compensation

Compensation payments bringing peace to highlands

Highlands

COMPENSATION payment is now becoming a normal way of solving tribal conflicts in the highlands.
On Friday, two clans of the Keken tribe in Baiyer, Western Highlands, performed a compensation-payment ceremony after the death on July 16 of a young man from the Kinjo clan who was killed by the Mokoyole people.
The Keken Mokoyole clan paid K80,000 in cash, 110 pigs, two cassowaries, two cows, three cuscus and four goats to the Keken Kinjo clan.
Trouble started when a coffee machine was stolen by a young man from Kunga tribe in Baiyer. The thief took the coffee machine to the village of the Mokoyole where his uncles lived.
The owner of the coffee machine was told where the suspect was living and he got his relatives together and attacked.
Members of the Mokoyole clan fought back and the young man was killed.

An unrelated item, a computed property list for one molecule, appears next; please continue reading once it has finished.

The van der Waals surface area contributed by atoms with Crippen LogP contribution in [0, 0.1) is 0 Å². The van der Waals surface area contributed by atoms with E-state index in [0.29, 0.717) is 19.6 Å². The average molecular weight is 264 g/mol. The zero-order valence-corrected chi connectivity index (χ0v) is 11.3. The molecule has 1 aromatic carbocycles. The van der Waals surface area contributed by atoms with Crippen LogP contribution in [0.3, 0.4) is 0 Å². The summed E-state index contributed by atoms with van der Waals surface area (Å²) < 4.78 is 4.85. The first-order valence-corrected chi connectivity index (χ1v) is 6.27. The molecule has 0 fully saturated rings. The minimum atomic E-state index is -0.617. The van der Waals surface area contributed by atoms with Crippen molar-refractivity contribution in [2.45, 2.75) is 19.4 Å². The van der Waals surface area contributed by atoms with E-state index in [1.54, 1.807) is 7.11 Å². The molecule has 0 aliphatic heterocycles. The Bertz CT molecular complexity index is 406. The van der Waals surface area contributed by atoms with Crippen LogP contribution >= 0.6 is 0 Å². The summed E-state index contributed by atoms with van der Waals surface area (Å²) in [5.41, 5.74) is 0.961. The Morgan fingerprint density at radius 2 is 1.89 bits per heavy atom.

Baiyer local level government president Paraka Nii, who is a former Western Highlands deputy governor, said that it was the first time that he had seen his clan involved in a fight like that.
He said the coffee machine that started the fighting cost K300 at the hardware shop.
“This compensation is to end the conflict between the two clans,” he said.
“In future I want to call on our young men to have respect for the law and follow the footsteps of their fathers.
“I thanked the two clans for making peace and it must be followed by others who are engaged in such conflicts.”
Nii said the payment of compensation was the way to resolve tribal conflicts and bring peace to the communities.

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